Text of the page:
OB: Your work features in the Tangaroa section, how does that feel?

ZE: To have my work exhibited in the Tangaroa section feels masculine and feminine at the same time. My work is usually brightly coloured and largescale; however, my artworks in this exhibition are intimate with a subdued colour combination of blues that peep out past the shadows of the Māori art giants within the Tangaroa room. When I saw my work was next to Cliff Whiting’s, I was pretty excited.

OB: Do you have any artists in Toi Tū Toi Ora you admire greatly? If so, who and why?

ZE: Some of the artists I admire within Toi Tū Toi Ora are Lisa Reihana, Michael Parekōwhai and Peter Robinson. I was exposed to these artists when I was studying towards a degree in the 1990s. Seeing living Māori artists exhibiting and giving lectures was inspirational, especially when there were very few Māori artists exhibiting in public galleries at that time.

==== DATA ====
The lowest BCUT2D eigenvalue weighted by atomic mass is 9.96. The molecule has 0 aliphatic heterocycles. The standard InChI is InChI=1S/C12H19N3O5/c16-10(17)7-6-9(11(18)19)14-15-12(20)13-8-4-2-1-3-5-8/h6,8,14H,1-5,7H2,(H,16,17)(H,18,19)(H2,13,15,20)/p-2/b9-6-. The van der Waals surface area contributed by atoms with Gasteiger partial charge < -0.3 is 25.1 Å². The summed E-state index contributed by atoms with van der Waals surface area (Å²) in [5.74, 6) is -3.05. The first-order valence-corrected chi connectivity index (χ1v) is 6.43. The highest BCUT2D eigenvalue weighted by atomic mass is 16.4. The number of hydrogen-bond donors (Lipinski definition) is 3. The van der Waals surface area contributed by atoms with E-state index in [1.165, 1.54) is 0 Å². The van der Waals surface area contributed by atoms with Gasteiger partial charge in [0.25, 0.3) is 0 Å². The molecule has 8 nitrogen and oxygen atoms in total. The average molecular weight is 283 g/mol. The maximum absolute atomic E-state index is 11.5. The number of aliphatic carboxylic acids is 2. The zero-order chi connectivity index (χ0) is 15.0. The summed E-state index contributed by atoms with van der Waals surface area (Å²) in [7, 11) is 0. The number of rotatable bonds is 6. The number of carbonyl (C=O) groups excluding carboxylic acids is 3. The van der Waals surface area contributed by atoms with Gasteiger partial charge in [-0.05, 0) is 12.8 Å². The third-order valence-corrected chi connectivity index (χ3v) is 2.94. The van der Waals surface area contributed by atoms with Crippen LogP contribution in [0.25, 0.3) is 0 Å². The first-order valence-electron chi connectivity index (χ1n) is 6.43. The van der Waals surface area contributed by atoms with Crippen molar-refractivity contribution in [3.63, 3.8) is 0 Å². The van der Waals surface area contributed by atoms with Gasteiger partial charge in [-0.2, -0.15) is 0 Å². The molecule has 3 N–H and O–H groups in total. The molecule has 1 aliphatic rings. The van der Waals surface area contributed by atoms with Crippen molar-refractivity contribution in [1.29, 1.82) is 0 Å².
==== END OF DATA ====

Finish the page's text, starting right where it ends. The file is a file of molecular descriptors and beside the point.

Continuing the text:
OB: Do you have any upcoming exhibitions? If so, where and what will be shown?

ZE: I am currently working on the creation of a major interactive carved and painted pātaka (storehouse) that builds on customary Māori construction methods, techniques and knowledge. Alongside this project I will exhibit a new body of carvings at ST PAUL St Gallery, Auckland University of Technology in November 2021.

OB: Anything else you’d like to add?

ZE: I would like to acknowledge Nigel Borell and Auckland Art Gallery for making Toi Tū Toi Ora a huge success and for giving me the opportunity to exhibit alongside leading contemporary Māori artists.